The archaeological material contains magnetic minerals, Wakenin explained. “At the atomic level, one can think of the magnetic signature of these minerals as a small needle on a compass.” For example, when a city burns down, a clay brick is incinerated, and the brick preserves the magnetic signature the moment the city catches fire . If geophysicists know the magnetic state of the various eras at a certain time, then they can determine the origin of the material.

The study focused on objects made of mud (mainly bricks, but also loom weights and beehives made of clay) that were burned during military unrest and invasions. His discoveries confirmed some biblical stories and archaeological theories and debunked others.

Tel Beth-Shean, located in the northern part of modern Israel, was previously believed by archaeologists to have been destroyed by King Hazel of Aram in 830 BC. Vaknin and his co-authors argue that it was actually fired between 70 years (95% probability) and 100 years (68% probability). Waaknin believes that this means the city is likely to have been destroyed during the military action of Pharaoh Shawshank I. The battle is mentioned in the Hebrew Bible (2 Kings 14:25026) and in the battle reliefs carved on the walls at the Karnak Temple in Egypt.

Most astonishingly, the discovery of all gold shows that the Babylonians were not responsible for the total destruction of Judah in 586 BC (2 Kings 24:18; Jeremiah 1:3; 39:2; 52:5-6). However, intensity results from sites in the Negev, the Southern Judean Mountains, and the southern Judean foothills suggest that towns in the region survived the Babylonian invasion. Only a few decades later, after Jerusalem and its environs were destroyed, others (most likely Edomites) attacked these smaller settlements. This finding may help explain some of the animosity toward the Edomites that we find in the Hebrew Bible.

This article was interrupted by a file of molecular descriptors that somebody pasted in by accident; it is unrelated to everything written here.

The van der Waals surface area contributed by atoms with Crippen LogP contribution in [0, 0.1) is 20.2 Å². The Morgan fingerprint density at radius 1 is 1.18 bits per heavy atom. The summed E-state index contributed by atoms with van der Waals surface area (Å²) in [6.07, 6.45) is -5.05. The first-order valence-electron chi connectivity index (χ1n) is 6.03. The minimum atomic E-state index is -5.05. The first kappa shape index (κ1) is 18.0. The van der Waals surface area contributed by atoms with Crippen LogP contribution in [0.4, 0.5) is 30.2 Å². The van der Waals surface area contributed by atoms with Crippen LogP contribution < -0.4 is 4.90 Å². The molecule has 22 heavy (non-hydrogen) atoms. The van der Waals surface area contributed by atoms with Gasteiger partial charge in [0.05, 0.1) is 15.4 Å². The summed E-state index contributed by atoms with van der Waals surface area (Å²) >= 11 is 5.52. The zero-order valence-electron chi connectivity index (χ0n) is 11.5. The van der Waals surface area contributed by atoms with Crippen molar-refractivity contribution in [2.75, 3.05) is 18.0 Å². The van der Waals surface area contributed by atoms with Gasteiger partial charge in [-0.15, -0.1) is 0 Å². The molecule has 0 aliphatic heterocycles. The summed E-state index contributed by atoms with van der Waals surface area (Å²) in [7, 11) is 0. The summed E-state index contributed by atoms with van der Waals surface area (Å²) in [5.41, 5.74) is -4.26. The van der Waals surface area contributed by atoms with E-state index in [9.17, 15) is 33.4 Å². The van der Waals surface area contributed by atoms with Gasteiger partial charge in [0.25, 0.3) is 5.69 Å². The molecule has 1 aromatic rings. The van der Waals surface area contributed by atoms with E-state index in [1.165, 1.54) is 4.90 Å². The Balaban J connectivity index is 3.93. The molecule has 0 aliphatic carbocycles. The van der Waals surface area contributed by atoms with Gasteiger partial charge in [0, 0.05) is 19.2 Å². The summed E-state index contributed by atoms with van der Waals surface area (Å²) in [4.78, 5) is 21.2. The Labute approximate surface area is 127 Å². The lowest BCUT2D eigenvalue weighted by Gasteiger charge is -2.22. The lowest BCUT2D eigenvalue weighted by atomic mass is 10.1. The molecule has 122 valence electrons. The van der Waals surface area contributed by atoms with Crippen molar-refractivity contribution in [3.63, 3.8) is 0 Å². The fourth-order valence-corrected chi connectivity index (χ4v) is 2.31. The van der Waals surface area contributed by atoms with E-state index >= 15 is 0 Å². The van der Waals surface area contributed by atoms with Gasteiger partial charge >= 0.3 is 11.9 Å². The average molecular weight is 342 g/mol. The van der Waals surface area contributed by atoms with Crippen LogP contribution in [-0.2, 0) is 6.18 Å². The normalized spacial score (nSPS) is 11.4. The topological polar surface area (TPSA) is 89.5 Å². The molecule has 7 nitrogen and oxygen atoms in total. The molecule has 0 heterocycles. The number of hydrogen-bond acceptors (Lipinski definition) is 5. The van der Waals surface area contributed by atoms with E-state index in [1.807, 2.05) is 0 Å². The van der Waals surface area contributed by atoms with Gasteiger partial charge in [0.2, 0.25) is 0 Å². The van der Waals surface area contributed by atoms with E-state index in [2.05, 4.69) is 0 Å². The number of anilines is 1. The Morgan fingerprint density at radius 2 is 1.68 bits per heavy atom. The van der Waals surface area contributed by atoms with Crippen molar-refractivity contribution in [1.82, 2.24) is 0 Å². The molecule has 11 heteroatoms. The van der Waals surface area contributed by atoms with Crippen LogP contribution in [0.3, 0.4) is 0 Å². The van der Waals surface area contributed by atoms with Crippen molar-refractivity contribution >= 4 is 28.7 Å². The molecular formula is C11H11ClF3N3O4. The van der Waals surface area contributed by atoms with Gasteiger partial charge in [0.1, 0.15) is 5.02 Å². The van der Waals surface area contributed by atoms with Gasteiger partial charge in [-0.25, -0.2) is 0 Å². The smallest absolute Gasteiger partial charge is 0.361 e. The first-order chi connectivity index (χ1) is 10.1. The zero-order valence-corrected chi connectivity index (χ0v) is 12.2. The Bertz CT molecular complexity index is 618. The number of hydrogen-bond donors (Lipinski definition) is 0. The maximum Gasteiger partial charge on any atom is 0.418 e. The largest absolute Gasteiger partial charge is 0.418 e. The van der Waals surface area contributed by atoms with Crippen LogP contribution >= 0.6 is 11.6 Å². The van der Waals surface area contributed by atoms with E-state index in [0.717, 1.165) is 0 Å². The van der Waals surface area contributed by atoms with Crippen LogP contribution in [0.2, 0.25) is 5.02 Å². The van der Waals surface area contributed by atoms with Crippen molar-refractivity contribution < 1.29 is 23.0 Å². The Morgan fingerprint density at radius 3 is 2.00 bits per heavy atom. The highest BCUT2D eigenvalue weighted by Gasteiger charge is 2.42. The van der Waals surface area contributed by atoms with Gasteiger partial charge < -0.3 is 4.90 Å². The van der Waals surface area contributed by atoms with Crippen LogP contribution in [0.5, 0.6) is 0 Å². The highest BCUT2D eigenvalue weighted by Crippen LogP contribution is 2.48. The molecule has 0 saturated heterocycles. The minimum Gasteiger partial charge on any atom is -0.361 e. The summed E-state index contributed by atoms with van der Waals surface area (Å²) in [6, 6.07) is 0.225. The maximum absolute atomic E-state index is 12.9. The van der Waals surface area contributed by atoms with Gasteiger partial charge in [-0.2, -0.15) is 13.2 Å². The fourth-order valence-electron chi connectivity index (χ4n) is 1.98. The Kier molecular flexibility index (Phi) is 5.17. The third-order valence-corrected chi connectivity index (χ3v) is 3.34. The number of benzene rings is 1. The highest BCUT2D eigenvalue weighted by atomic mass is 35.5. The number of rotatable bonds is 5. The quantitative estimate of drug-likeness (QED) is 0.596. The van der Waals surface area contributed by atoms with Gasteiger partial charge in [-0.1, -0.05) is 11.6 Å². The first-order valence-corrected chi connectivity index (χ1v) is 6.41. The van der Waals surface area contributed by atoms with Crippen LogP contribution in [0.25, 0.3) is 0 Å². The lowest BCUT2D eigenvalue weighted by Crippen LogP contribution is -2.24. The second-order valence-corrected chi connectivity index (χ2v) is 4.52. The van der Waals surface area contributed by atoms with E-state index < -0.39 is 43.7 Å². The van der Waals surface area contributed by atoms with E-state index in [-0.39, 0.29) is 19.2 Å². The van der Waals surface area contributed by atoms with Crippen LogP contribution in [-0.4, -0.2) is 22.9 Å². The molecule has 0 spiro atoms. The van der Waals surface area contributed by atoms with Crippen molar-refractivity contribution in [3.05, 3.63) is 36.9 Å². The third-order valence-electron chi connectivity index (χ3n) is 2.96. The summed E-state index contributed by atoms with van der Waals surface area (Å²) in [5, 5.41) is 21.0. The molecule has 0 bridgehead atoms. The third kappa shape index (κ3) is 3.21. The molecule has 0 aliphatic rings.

Undeniably, archaeological magnetic dating provides another complementary method for determining the chronology of these events. Much like carbon dating (from a set of data samples), larger data sets collected from numerous archaeological studies in the region can be used to date military operations more precisely. This is promising and exciting work.